As consumers undertake a growing proportion of transactions online, awareness is increasing of the need to have both strong security and privacy protection-measures in place. Businesses that can tick these boxes will find it much easier to attract and retain customers. Those that don’t are exposing themselves to unnecessary risks and could face significant disruption and loss.
There are a number of common reasons why a business without effective protection in place is likely to suffer as a result. They include:
- Compromised credentials: Cybercriminals can mount an attack on a business by tricking unsuspecting staff members into interacting with a fake email or SMS that requests log-in credentials. Once armed with these, the cybercriminals can infiltrate systems, cause disruption, and steal sensitive data.
- Weak password practices: Noone would think that, if keys had a very basic design with very few teeth, they would provide strong protection to a building. It would be relatively easy for a thief to guess the pattern, create a key, and gain entry. The same holds true for weak passwords. If they are easy to guess or used across multiple sites, it makes it far more likely they can be misused.
- Unprotected data stores: While an organisation might be good at protecting data held in a central storage location, it might lack the same rigour when it comes to data stored in other locations. This might occur if teams make use of cloud storage services or set up a separate server to support a particular project.
- Bots and account takeovers: Another threat that must be considered is the usage of automated bots by cybercriminals. An organisation might have the ability to fend off a few attacks but may not be able to cope with a deluge of simultaneous attacks mounted by bots.
Common reasons for data privacy violations
As well as maintaining security, businesses also need to understand the challenges faced when it comes to achieving effective privacy protection.
One of the biggest is not having the ability to capture customer consent. Companies should not collect or use personal data without a customer’s specific permission and need to have in place mechanisms that can achieve this.
Another factor often lacking is the ability to actually enforce that consent. The inability to do this creates a breeding ground for privacy violations, where the digital boundaries of individuals are disregarded and their data is misused without consequence.
The role of CIAM
Faced with these challenges, increasing numbers of organisations are taking advantage of Customer Identity and Access Management (CIAM) platforms. These platforms allow a business to securely authenticate, capture, and manage customer identities and profile data while also controlling what applications, services, and information users can access.
A well-configured CIAM platform gives a business the ability to identify who their customers are and what applications they should have access to in a way that doesn’t require compromising convenience for security.
By undertaking continuous assessment of the trustworthiness of each customer’s identity throughout their transaction, businesses can dynamically adjust the level of authentication required based on real-time risk assessments to make security visible only when absolutely necessary.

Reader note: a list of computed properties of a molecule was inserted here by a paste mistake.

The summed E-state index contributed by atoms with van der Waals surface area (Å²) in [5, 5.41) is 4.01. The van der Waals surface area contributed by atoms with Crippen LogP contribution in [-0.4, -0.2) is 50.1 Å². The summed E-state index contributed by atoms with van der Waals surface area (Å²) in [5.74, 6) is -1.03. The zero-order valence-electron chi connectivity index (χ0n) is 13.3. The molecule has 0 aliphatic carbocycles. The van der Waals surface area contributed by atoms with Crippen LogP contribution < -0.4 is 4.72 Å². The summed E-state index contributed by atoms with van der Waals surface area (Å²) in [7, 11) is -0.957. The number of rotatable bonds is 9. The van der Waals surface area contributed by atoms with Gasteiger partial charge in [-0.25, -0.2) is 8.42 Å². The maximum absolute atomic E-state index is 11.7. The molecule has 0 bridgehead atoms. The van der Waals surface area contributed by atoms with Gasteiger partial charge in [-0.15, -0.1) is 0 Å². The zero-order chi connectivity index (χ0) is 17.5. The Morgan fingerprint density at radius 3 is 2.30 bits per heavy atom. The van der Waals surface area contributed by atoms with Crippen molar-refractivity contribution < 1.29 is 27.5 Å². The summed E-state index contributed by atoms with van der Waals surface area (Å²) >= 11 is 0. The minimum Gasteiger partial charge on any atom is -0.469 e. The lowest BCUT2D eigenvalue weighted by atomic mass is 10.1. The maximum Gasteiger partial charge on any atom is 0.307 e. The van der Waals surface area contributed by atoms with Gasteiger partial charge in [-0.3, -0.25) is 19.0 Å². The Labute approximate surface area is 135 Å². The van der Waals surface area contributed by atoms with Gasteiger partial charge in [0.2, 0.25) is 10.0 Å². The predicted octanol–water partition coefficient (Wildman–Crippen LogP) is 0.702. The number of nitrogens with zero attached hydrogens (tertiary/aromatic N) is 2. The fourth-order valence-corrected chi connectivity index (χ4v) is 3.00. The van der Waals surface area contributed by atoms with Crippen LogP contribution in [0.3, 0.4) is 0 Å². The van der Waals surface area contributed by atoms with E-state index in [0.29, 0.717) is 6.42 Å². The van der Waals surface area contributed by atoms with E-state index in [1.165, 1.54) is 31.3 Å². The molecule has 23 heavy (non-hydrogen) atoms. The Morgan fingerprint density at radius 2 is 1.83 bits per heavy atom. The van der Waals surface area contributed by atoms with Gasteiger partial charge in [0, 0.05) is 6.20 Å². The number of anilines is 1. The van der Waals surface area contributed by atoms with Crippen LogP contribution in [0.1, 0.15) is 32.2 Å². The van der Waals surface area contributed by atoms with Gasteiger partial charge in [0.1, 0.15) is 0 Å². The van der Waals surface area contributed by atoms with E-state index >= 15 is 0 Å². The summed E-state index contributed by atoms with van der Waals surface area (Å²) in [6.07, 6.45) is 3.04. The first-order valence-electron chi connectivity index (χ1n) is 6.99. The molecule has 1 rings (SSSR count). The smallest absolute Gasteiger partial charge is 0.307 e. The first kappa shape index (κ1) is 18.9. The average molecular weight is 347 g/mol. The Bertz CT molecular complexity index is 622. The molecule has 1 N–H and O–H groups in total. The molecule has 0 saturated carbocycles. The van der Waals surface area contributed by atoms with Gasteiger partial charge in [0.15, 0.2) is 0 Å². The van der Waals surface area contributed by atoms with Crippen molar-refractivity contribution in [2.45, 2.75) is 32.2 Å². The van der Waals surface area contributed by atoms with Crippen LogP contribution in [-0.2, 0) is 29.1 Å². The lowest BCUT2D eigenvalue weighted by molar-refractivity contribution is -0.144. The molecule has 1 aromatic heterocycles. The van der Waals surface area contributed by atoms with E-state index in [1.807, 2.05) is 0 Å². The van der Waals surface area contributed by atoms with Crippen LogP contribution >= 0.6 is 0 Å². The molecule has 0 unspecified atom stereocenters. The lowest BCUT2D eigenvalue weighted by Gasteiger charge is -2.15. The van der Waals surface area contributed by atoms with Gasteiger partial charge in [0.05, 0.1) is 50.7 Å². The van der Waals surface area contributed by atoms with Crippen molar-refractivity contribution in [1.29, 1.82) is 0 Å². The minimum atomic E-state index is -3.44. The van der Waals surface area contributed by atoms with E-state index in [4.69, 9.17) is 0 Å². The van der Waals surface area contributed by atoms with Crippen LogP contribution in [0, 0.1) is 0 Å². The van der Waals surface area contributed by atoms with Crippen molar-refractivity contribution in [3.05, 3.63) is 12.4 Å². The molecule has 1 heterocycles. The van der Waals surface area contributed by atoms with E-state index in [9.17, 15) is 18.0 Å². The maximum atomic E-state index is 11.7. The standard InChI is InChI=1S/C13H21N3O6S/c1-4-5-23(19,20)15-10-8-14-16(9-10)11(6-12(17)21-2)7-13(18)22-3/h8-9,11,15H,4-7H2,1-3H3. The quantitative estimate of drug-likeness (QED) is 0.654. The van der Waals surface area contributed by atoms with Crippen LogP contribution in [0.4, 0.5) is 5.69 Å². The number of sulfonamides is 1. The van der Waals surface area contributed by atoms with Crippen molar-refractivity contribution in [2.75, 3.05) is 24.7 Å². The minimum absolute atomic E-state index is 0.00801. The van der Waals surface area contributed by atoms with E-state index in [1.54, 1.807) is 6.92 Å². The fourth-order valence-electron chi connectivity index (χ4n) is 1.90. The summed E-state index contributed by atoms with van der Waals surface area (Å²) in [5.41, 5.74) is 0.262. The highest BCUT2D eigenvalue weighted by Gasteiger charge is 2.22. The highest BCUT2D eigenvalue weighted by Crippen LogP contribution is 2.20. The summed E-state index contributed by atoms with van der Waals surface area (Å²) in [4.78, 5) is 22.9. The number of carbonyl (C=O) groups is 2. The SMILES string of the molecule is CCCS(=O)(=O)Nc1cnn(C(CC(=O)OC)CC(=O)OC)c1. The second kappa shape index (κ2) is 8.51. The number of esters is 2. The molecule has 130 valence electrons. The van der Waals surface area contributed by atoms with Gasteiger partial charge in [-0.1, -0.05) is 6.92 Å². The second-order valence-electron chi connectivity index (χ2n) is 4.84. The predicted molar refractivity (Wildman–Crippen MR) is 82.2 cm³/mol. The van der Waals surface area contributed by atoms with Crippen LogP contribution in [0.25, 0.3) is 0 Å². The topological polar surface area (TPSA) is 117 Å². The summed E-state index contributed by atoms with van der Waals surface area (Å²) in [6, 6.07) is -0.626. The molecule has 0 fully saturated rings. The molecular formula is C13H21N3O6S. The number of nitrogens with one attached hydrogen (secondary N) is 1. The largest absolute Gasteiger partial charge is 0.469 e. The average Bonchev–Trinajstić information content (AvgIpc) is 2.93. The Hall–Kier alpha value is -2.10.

A CIAM platform delivers security and privacy support in a range of different ways. All can be combined in different ways to meet an organisation’s specific requirements. The capabilities include:
- Password-less authentication: As a first step, a CIAM platform can deliver a password-less authentication capability. By using various risk signals, password-less authentication protects an organisation’s overall security posture by reducing the reliance on easily compromised and reused passwords.
- Fraud prevention: A CIAM platform can also stop bots and cybercriminals using an integrated fraud prevention solution without disturbing legitimate customers. This monitors user behaviour and device signals throughout a user session, assesses risk, and automatically makes fraud mitigation decisions.
- Secure customer identity data: Once a customer has registered and provided their data, it’s an obligation for the business to keep it safe and secure. A CIAM can deliver a secure, centralised directory that’s tailored for identity attributes. This allows the business to deliver unified customer profiles while retiring redundant data stores.
- Privacy and consent: Capturing and enforcing consent can be difficult if the process is not architected properly. With privacy and consent preferences embedded into a CIAM, a business will build customer trust and stay compliant with regulations while creating seamless digital experiences.
- Continuous adaptive trust: Continuous adaptive trust provides a security approach rooted in Zero Trust principles. It focuses on dynamically evaluating and adapting trust levels based on various factors and contexts in real-time. The CIAM platform uses a combination of behavioural analysis, vulnerability assessments, and contextual information to determine the trustworthiness of users.
By taking advantage of the capabilities of a CIAM platform, an organisation can significantly improve its level of both data security and privacy. Customers will be much more likely to transact with the business and develop an ongoing relationship. The result will be ongoing growth and improved profits.